With this Sunday being National Senior Citizens Day, it’s no secret that yours truly went clawing and scratching into that age bracket a while back, and I came to that realization when young people started calling me “sir.” I’m not sure who qualifies, exactly, to be elevated from a junior citizen to a senior citizen. We usually assume someone is a senior citizen because of — and I’m speaking for myself — the tell-tale signs of various and sundry wrinkles where there were no wrinkles before and those funny little spots which pop up that didn’t use to be there. And again, speaking for myself, the occasional “how did I get here?” rumination.
But really, it’s all a matter of subjection.
I can’t believe I just used the word subjection.
Age can be a testy topic for some old-timers. For example, when referring to their years on this Earth some are prone to characterizing themselves alluvially, as in “older than dirt.” To this, I must take issue.
If you ever pretended to smoke a candy cigarette, you may be old but not older than dirt.
If you can sing the theme of the Howdy Dowdy Show, you may be old but not older than dirt.
If you can correctly use the word cattywampus, you may be old but not older than dirt.
If you know what a milkman is, you may be old but not older than dirt.
If the phrase “number please” evokes a memory, you may be old but not older than dirt.
If you know the difference between wi-fi and hi-fi, you may be old but not older than dirt.
If you once paid a nickel for a bottle of Coke, you may be old but not older than dirt.
You get the picture. Oh, while we’re at it, the same reasoning goes for associating one’s age with flatulence.
At any rate, at what age is one considered senior?
AARP says it’s when you’ve cleared that 50-year hurdle (at least that’s when they start sending you mail), but you’ll also find that senior discounts at some places start at 60, in other places, it’s 65, and the fine folks at Social Security let you claim that honor at 62. There’s no consensus.
I just about decided this whole thing about defining age and aging, and youth and middle age and old age are kind of invented. Without exception, I have heard people tell me their mind and spirit and everything else in their mental wherewithal are the same even though their body has slowed down.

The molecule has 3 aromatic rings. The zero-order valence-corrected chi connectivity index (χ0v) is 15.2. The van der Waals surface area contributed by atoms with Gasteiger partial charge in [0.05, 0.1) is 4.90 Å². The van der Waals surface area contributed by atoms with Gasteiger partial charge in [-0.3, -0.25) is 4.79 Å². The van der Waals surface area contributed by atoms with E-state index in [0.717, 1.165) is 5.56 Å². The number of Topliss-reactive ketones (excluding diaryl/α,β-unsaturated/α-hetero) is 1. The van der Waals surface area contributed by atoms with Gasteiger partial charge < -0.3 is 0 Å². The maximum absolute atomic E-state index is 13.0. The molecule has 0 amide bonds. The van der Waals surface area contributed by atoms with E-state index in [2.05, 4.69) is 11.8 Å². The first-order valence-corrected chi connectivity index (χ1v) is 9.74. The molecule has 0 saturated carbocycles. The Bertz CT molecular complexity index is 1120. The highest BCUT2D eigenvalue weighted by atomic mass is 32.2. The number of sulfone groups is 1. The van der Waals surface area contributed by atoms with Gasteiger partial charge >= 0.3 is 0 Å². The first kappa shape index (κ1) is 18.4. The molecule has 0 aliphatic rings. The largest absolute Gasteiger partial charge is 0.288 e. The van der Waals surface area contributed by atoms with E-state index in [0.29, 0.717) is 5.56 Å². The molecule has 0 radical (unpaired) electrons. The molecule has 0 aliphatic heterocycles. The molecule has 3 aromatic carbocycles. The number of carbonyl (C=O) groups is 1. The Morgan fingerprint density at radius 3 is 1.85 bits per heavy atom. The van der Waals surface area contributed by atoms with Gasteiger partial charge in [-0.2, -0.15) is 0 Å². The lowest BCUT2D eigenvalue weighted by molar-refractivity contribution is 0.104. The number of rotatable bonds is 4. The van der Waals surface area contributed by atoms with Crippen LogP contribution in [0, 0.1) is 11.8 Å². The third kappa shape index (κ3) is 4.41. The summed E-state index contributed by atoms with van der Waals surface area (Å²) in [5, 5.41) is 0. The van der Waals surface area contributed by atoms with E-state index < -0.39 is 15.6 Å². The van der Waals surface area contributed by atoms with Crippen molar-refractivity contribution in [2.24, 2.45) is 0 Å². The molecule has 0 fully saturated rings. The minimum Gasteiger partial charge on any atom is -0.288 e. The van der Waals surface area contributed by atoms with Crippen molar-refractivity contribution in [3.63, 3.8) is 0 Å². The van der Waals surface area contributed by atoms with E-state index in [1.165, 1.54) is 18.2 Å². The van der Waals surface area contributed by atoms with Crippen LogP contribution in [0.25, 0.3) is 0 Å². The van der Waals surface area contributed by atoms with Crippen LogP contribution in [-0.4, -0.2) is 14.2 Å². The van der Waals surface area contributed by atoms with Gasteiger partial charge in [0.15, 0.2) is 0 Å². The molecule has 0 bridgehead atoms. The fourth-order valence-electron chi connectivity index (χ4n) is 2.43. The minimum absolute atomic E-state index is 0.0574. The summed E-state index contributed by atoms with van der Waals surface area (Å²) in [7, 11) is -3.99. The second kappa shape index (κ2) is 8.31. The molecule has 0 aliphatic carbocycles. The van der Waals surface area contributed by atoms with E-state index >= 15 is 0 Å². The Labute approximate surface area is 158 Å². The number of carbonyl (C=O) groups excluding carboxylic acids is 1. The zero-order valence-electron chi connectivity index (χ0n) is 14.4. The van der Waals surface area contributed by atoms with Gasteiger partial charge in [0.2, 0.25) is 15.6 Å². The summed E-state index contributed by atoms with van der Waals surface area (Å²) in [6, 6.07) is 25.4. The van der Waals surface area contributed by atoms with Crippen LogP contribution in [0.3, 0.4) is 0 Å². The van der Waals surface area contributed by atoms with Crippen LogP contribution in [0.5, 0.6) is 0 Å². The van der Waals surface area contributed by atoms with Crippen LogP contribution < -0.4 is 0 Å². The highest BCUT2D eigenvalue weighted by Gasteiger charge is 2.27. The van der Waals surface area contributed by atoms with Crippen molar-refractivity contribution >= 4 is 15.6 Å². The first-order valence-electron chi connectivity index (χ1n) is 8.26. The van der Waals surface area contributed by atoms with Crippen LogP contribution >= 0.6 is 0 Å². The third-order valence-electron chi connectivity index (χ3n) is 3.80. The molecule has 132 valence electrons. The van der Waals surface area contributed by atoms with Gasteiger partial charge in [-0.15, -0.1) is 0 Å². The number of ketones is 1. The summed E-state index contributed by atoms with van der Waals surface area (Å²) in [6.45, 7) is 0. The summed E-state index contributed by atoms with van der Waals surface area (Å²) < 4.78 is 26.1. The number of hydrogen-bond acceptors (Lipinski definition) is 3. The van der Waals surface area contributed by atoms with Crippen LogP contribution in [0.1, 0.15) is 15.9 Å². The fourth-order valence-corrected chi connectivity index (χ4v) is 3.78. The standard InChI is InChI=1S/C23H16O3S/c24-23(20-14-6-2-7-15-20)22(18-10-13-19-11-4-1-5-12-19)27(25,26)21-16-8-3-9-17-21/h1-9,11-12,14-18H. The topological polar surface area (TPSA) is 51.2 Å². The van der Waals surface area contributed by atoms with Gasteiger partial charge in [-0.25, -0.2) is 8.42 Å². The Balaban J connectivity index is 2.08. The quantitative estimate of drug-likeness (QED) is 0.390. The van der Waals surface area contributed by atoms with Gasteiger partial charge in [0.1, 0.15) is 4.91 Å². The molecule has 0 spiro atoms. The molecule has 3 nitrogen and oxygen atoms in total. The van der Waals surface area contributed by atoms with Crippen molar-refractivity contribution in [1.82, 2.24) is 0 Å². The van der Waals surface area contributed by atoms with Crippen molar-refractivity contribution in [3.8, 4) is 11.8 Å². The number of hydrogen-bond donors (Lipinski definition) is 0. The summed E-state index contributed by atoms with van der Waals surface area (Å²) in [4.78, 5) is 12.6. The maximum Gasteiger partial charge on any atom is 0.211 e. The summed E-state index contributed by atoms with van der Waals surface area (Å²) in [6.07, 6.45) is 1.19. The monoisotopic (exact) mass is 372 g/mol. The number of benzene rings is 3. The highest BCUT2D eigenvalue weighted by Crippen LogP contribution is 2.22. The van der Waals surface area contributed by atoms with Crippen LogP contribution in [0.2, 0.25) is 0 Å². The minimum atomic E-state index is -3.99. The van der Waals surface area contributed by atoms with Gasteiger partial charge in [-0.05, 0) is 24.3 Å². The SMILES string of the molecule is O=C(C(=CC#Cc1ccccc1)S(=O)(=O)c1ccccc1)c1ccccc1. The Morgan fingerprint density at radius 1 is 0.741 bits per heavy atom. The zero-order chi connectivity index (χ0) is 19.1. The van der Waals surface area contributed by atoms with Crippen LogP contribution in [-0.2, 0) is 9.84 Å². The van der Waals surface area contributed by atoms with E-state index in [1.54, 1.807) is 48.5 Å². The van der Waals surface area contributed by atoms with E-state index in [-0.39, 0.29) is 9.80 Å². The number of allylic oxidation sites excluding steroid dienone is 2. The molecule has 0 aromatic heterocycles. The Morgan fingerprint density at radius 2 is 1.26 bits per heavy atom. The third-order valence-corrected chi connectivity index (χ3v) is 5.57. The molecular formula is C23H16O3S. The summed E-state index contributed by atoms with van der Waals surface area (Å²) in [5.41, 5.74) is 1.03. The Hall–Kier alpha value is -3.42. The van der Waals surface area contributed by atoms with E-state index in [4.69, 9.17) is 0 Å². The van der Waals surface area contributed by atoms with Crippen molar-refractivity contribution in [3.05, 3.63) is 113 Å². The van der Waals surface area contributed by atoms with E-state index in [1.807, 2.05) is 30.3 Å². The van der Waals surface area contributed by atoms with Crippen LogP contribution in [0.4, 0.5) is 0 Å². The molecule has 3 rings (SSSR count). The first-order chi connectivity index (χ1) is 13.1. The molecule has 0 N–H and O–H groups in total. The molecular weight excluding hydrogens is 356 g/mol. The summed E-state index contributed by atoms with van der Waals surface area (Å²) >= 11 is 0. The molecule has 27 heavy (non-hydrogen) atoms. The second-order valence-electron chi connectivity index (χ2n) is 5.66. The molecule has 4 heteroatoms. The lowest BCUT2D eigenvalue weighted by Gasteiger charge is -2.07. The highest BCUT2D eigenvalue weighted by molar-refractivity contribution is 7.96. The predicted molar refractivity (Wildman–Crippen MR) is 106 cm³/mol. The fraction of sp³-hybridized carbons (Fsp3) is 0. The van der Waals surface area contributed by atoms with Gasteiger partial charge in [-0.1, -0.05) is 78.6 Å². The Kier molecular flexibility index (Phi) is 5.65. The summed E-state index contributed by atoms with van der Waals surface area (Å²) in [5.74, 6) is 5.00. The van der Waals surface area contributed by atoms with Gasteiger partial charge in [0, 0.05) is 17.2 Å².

I’m afraid I’m close to getting too pseudo-philosophical here, so it’s time to digress.
I’ve been listening to a lot of old Beach Boys songs lately, having watched the movie about Brian Wilson, Love and Mercy, and had all but forgotten how good those little two-and-a-half-minute ditties could be. And not only that but how perfect they were for teenagers going through pangs of growing up.
They’ve got songs about fast cars, the beach, girls, parents, high school, and how hard it is to be cool. You know, typical youth angst, but pretty relatable stuff for a teenager, and a far cry from what’s on the radio in 2022. Nevertheless, I like to think a few of their bouncy and breezy songs are still relevant, even in today’s cynical rap-rhymin,’ hip-hoppy, booty-shakin’ world.
For instance, their song When I Grow Up (To Be A Man), was popular when I was something like 14 or 15 years old but the lyrics still come back to me.
“Will I dig the same things that turn me on as a kid?
Will I look back and say that I wish I hadn’t done what I did?
Will I joke around and still dig those sounds
When I grow up to be a man?”
Admittedly, there are moments when I still wonder what it would be like to grow up, just like those of us who would rather listen to the hits of the 60s and 70s as opposed to the hitmakers du jour, I guess. Or play with model train layouts as opposed to some kind of model train smartphone app. Someone once said one of the great advantages of being over 60 is that you recognize your priorities.
Senior citizens have seen a lot of things, experienced a lot of stuff and have a lot of smarts, so if an old dude gives you some advice while peeling an apple with a pocket knife and eating slices right off the blade, you should probably take it.